Robert Tchenguiz: Borrower from Kaupthing and investor in Kaupthing
The first thing to say about the arrest of Robert and Vincent Tchenguiz by the Serious Fraud Office, in connection with its probe into the collapse of the big Icelandic bank, is that both men deny wrongdoing.
The second thing to say is that the relationship between Robert Tchenguiz and Kaupthing was pretty unusual, according to the formal investigation into the Icelandic banking crisis carried out by a commission set up by the Icelandic parliament.
The commission disclosed the following facts.
1) Robert Tchenguiz was given a loan facility of around €2bn (£1.7bn) from Kaupthing's parent company, a further €210m (£180m) from Kaupthing Bank Luxembourg and €95m (£82m) from Kaupthing Singer & Friedlander in the UK. So Kaupthing provided Robert Tchenguiz loan facilities of just over £2bn in total - a fair old chunk of change.
2) The commission says that "the big increase in loan facilities to (Robert) Tchenguiz from January 2007 until October 2008 is noteworthy, in light of the fact that in late 2007 many of Tchenguiz's companies started going downhill. The minutes of the loan committee of Kaupthing Bank's board state, inter alia, that fairly often the bank lent money to Tchenguiz in order for him to meet margin calls from other banks". Or to put it another way, Kaupthing lent Robert Tchenguiz money so that he could repay other banks, which wanted their money back.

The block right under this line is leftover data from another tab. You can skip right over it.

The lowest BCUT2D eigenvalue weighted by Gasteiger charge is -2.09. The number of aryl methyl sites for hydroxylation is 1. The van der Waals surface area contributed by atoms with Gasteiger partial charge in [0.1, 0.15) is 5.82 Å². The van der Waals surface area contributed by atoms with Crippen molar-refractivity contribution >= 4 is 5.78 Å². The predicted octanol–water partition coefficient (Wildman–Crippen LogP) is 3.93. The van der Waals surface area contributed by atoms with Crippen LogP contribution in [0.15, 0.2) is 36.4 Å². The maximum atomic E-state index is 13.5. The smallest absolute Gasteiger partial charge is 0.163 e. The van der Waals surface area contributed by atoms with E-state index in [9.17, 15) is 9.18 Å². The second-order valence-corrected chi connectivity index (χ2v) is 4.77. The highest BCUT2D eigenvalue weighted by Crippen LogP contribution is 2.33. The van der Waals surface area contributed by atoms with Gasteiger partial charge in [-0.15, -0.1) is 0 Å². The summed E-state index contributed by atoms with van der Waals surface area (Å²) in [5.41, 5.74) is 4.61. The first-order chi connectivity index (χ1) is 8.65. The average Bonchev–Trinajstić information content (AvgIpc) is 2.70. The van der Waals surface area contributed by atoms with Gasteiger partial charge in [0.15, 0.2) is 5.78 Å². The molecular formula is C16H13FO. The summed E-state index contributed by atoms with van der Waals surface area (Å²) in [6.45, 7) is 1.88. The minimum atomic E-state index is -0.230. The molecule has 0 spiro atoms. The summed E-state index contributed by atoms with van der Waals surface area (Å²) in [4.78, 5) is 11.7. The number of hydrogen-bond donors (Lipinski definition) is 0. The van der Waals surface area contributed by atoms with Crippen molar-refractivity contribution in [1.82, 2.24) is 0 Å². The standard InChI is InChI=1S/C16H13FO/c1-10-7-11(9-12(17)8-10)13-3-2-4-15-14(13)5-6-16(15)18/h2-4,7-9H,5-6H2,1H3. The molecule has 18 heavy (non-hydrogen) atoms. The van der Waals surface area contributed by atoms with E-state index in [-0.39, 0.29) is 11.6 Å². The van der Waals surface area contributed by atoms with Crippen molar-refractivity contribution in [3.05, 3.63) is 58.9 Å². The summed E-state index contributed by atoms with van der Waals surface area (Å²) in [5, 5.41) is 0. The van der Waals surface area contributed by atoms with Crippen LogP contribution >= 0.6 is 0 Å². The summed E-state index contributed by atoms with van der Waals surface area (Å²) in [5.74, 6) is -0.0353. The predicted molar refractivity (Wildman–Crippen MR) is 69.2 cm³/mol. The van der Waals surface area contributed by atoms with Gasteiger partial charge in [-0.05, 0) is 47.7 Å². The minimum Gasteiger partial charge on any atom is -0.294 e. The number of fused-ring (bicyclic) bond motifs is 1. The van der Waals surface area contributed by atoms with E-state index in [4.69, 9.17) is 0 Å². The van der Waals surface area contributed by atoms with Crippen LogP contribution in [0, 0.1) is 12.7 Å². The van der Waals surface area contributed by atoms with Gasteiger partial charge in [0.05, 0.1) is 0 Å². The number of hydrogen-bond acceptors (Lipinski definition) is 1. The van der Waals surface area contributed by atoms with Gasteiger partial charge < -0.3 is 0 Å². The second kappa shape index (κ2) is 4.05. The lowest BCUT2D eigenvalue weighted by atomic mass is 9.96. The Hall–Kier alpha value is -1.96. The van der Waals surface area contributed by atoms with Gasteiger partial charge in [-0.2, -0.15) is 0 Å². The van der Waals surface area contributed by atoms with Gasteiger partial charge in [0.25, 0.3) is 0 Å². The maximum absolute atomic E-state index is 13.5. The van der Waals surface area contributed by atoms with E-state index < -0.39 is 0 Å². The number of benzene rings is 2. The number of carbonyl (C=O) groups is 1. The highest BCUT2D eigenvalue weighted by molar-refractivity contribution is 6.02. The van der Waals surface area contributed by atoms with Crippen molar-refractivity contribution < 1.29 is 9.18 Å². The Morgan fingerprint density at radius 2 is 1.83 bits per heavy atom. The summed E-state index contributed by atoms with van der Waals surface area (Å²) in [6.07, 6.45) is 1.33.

3) Robert Tchenguiz "owned at least 1.5%" of Kaupthing Bank's shares in his own right. He was also an investor in and director of Exista, which was Kaupthing's biggest shareholder.
4) Robert Tchenquiz put up his shares in Kaupthing as "collateral for loans from that same bank". Which is highly unorthodox. It is not standard banking practice for a bank to lend money to someone with shares in that bank being provided as security against the borrower's inability to repay (it is a banking equivalent of one of Zeno's paradoxes).
So what do we conclude? Well it is clear that the relationship between Robert Tchenguiz and Kaupthing was deep and close.